As for the future, ONEOK has plans to spend around $6 billion on growth projects over the next few years. It expects that to support around 10% annual dividend growth through 2021. And it is projecting dividend coverage to be roughly 1.2 times throughout that period, providing ample protection for the payment. ONEOK isn't exactly cheap, but for income investors, it may be well worth the price of admission. Now is as good a time as any to look at the name. 

3. A little more risk

Packaged-food giant General Mills is the final name to consider, offering investors a roughly 4% yield. This is not a good choice for risk-averse investors, but for those who can stomach a little near-term uncertainty, it will be worth the effort of a deep dive.

Packaged-food companies have been facing headwinds from a mixture of a consumer shift toward foods considered fresher and healthier and increasing competition from private-label brands. General Mills has not avoided the pain, with the stock down some 35% from its mid-2016 peak. However, shifting customer habits and tough competition aren't new to the industry, and over-100-year-old General Mills has dealt with issues like this before.

GIS Dividend Yield (TTM) Chart

GIS Dividend Yield (TTM) data by YCharts.

The company has been reworking key brands to better serve current taste preferences as well as buying new brands that are more on target with customers (such as Annie's). The turnaround is still a work in progress, which is why the stock is down so much. However, the yield is higher today than it has been in over 20 years. One of the big reasons for this was the debt-fueled acquisition of Blue Buffalo, the leading maker of high-end pet food. Unfortunately, some market watchers believe General Mills overpaid for Blue Buffalo.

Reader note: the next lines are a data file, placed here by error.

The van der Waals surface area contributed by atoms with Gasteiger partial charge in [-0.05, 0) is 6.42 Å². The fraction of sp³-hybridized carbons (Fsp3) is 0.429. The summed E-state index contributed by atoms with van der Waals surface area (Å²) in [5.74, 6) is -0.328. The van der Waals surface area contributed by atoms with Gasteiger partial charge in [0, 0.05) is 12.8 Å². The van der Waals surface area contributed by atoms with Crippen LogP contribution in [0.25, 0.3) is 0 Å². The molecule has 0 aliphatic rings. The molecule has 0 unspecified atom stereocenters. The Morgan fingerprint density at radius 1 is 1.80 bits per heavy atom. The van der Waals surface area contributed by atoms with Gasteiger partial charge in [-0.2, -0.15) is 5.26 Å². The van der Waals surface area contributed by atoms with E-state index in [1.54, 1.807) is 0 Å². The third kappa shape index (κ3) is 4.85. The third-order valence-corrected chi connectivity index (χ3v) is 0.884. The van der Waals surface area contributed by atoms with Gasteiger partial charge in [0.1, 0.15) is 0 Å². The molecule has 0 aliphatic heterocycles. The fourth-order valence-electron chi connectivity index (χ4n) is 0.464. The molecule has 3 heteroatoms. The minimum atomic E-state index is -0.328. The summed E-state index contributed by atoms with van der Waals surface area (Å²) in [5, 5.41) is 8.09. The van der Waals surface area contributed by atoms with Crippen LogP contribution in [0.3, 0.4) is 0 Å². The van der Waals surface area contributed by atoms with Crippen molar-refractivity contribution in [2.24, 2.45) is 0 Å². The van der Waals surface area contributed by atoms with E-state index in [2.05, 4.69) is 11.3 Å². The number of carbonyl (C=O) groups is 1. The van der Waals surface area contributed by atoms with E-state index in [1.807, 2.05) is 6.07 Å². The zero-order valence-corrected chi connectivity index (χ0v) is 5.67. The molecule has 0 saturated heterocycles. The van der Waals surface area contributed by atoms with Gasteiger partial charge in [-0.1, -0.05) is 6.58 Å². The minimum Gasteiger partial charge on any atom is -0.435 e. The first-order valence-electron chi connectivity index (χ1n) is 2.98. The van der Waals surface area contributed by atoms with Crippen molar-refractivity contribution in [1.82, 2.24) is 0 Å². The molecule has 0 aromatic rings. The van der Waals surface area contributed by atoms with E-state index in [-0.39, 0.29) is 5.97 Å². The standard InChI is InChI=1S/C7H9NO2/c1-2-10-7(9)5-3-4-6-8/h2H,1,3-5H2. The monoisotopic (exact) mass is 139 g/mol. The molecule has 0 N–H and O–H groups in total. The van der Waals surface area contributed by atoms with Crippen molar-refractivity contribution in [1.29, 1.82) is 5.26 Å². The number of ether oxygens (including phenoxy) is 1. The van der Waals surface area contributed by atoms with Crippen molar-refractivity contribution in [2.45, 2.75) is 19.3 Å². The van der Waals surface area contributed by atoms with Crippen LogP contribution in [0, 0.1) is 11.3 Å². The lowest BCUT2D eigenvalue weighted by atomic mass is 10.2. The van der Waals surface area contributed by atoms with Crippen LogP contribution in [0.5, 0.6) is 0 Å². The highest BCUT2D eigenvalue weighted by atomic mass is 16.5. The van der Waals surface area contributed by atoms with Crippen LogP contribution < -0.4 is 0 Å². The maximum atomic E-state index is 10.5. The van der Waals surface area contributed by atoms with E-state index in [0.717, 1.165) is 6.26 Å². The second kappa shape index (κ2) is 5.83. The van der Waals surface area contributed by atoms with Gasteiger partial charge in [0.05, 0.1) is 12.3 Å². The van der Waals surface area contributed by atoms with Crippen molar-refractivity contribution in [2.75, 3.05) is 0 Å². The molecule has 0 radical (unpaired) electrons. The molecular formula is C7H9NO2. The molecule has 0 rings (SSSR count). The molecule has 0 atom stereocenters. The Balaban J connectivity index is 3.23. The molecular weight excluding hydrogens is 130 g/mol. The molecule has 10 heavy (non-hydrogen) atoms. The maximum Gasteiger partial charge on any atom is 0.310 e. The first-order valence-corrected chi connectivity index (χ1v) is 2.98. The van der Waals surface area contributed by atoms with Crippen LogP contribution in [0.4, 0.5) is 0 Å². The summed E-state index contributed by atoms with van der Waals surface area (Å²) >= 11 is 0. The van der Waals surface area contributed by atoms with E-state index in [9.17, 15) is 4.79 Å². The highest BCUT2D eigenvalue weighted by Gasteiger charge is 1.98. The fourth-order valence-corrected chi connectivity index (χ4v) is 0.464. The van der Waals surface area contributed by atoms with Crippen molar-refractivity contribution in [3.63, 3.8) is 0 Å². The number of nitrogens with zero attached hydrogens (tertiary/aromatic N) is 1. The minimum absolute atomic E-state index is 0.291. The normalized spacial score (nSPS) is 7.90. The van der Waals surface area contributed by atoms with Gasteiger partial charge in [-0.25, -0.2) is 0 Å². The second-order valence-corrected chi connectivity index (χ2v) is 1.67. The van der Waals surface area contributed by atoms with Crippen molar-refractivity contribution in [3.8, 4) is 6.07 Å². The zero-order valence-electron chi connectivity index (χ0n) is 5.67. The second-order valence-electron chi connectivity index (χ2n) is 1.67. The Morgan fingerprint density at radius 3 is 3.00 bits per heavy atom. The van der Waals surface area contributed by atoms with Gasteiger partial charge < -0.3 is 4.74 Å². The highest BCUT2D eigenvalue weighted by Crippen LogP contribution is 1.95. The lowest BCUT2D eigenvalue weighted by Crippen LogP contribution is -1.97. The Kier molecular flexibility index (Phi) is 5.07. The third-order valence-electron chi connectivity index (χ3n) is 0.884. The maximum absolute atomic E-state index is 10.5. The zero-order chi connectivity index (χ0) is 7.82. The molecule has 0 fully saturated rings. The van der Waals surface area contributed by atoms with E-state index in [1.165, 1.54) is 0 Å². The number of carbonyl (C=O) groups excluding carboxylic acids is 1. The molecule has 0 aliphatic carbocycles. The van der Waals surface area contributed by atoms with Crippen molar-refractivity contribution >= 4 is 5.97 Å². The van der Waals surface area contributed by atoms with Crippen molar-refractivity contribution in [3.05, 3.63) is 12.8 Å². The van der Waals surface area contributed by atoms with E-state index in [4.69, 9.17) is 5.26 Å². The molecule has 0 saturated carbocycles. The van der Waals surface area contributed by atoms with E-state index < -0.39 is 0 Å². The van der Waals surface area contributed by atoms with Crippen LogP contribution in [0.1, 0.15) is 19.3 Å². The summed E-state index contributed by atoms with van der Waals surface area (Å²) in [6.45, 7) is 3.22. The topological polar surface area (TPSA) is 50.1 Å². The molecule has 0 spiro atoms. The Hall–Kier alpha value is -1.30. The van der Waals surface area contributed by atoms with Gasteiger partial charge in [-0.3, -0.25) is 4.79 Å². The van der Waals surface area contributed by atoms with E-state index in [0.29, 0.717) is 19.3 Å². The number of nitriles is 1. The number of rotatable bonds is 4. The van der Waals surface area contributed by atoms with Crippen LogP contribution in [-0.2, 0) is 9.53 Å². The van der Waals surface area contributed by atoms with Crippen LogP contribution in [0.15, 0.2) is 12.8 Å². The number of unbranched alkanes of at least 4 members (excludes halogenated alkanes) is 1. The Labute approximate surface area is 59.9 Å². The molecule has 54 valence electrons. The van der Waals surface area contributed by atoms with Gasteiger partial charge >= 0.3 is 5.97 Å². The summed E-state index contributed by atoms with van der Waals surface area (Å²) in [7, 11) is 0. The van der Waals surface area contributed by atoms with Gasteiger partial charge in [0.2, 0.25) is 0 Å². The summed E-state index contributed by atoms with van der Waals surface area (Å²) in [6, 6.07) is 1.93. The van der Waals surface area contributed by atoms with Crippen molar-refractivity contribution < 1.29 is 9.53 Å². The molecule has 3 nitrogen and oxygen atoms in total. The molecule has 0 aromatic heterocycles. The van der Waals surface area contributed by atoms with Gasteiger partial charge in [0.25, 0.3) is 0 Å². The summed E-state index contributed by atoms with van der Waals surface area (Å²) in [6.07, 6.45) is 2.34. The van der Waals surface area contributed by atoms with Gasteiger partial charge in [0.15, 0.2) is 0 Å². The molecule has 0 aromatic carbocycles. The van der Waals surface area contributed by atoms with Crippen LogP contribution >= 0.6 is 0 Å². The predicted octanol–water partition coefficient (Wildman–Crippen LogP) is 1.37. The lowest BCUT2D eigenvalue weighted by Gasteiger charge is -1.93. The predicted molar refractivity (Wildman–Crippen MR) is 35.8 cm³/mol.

This purchase has added a new growth engine to the company's business, helping to offset sales weakness in other areas. However, the added leverage has led General Mills to pause dividend increases until its metrics are back to more normal levels. As for the price it paid, only time will tell if the deal was worth the money. However, General Mills has a long history of successfully managing its portfolio of brands, so there's good reason to believe this deal will work out as well as hoped -- or, at the very least, that the company will manage to muddle through.

GIS Dividend Per Share (Quarterly) Chart

GIS Dividend Per Share (Quarterly) data by YCharts.

Yes, long-term debt jumping 70% because of a single acquisition is worrying. As is the decline in trailing-12-month interest coverage from over eight times to around 4.7 times. But this longtime industry leader is still financially strong, and the asset behind these changes is a category-leading brand. With a history as long and impressive as General Mills, more aggressive income investors should strongly consider giving management the benefit of the doubt, here. It's likely that Wall Street is overhyping the risk. Note, too, that while the dividend hasn't been increased every year, it also hasn't been cut at any point over the last three decades. 

Time for more research

Exxon, ONEOK, and General Mills each offer yields well above the 3% threshold. They each have material businesses backed by long histories of success. Conservatively run Exxon is probably the best mix of value and yield. With ONEOK, you'll pay full price, but near-term dividend growth prospects are impressive. And for those with a stomach for more risk, General Mills' big acquisition could be an opportunity to grab an industry-leading name while Wall Street has kicked it to the gutter.